University license gives faculty, staff access to screencasting software Camtasia, Snagit
As a management professor teaching aspiring executives spread around the world, Ananth Iyer oftentimes doubted whether his students sufficiently absorbed course material through readings and course notes during the distance learning portion of the Krannert School of Management’s executive MBA program.
“Unless I was in front of them, showing them how things were happening, it wasn’t clear to me that they understood. I needed to be able to show them and give a lecture without ever meeting them,” says Iyer, the associate dean of graduate studies at Krannert.
During a recent redesign of the program, Iyer found a solution: Camtasia Studio, software for screen recording and video editing that helps him create focused, goal-specific videos for his students to watch. The software, now available on all Purdue campuses through ITaP, allows him to narrate slides, work through graphs and equations, and make on-screen annotations within the videos, which are uploaded to a SharePoint site for his students to access.
“The video presentations increase student comprehension,” Iyer says. “When my students come to campus, they’ve already seen me work through multiple problems. It frees up class time to do other things.”
A new system-wide licensing agreement between Purdue and software company TechSmith gives faculty and staff at all Purdue campuses free access to Camtasia Studio for PC and Camtasia for Mac, in addition to the user-friendly screen capture tool Snagit for PC and Mac. The license also permits Purdue students to use the software on University-owned computers.
“As many faculty are working to create a more interactive classroom environment and online educational components, screencasting tools like Camtasia and Snagit will play an increasingly important role in facilitating student learning,” says Joe Conte, ITaP consulting and training manager. “This new licensing agreement gives Purdue faculty and staff the ability to leverage these tools on campus and at home at no cost to themselves or their departments.”
Camtasia replaces Adobe Presenter as the University-supported rich media presentation tool. Faculty and staff who obtained Presenter through ITaP should remove the program from their computers. ITaP training and supporting documentation for both Camtasia and Snagit will be posted to the ITaP website before the fall semester, but users can get a head start by consulting online training material provided by TechSmith.
With a straightforward user interface and a robust feature set, Camtasia is simple enough for the novice and dynamic enough for the expert to create professional-quality video tutorials and presentations. The software allows users to narrate and record Web pages, PowerPoint slides or software demonstrations. Presentations can then be refined using Camtasia’s intuitive, multi-track video editor, which possesses speech-to-text functionality. Music, photos and video can be imported and interactive elements such as videos with links, a table of contents or search functions can be added along with interactive quizzes and captioning. The final product is designed to making sharing easy, so viewers can watch anywhere, including YouTube and mobile devices. Faculty who teach courses within Blackboard Learn can upload Camtasia videos to Kaltura for easy student viewing.
Longtime Camtasia user Gordon Coppoc, a professor of Veterinary Pharmacology and associate dean and director of the Indiana University School of Medicine Lafayette, likes the software because of the versatility and control it gives users. Coppoc uses the application when recording lectures for his veterinary and medical students.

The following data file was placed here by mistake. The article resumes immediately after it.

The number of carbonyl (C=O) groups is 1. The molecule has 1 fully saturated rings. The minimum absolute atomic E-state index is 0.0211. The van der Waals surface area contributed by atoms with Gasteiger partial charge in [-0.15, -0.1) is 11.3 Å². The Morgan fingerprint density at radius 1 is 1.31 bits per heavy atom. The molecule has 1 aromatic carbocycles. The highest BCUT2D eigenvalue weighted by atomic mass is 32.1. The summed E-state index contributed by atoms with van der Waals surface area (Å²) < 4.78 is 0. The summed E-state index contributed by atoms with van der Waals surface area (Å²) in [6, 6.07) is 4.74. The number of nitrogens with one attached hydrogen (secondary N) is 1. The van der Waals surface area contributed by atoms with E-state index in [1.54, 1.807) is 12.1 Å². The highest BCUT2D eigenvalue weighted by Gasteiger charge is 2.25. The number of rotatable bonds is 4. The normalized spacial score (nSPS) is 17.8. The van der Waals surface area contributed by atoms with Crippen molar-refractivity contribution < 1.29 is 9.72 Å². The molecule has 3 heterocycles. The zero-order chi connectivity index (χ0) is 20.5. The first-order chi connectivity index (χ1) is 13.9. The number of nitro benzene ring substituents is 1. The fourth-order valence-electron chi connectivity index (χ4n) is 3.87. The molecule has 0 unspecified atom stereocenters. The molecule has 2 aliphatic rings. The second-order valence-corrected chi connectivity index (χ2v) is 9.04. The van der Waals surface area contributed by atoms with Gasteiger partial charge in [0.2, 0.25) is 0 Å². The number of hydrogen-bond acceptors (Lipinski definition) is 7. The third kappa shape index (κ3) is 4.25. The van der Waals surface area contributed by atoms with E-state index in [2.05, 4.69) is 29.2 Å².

“It’s a nice mix of power and user friendliness,” Coppoc says. “You can do some great things in Camtasia without having to know a lot about the software.”
In addition to its application in distance learning and online courses, faculty also use Camtasia in on-campus courses to free up class time for active learning and in-depth discussion, a structure referred to as a “flipped classroom.”
Tim Newby, a professor of Learning Design and Technology, adopted this model in his introductory course on educational technology and computing, recording lectures and lab exercises for his students to view outside of class.
“Now we’re actually working on the cases and applications I only touched on in class before,” Newby says. “Grades are better, and my students are walking out with expertise in solving real cases.”
Along with Camtasia, Purdue employees may also request Snagit, a screen capture tool that enables easy image and video capture, including Web pages or parts of a Web page, which can then be shared or incorporated into presentations.
“Snagit makes annotations very easy,” Coppoc says. “You can write over the top of captured images, take pictures of maps, circle items or draw arrows. It’s much more efficient and less awkward than using Windows’ print screen feature or Photoshop.”
Faculty and staff with questions about Camtasia, Snagit or other instructional technology should contact ITaP’s teaching and learning group at firstname.lastname@example.org. To find other technology tools available to instructors, go to the ITaP website for teaching and learning technology resources or complete a request form for a one-on-one consultation.
Writer: Jonathan Hines, technology writer, ITaP, 765-496-7998, email@example.com
Sources: Ananth Iyer, Associate Dean of Graduate Studies at the Krannert School of Management, 765-494-4514,firstname.lastname@example.org
Gordon Coppoc, Professor of Veterinary Pharmacology and Director of Indiana University School of Medicine Lafayette, 765-494-8591, email@example.com
Tim Newby, Professor of Learning Design and Technology, 765-494-5672, firstname.lastname@example.org
Joe Conte, consulting and training manager, ITaP, 765-496-8222, email@example.com
Last updated: June 25, 2013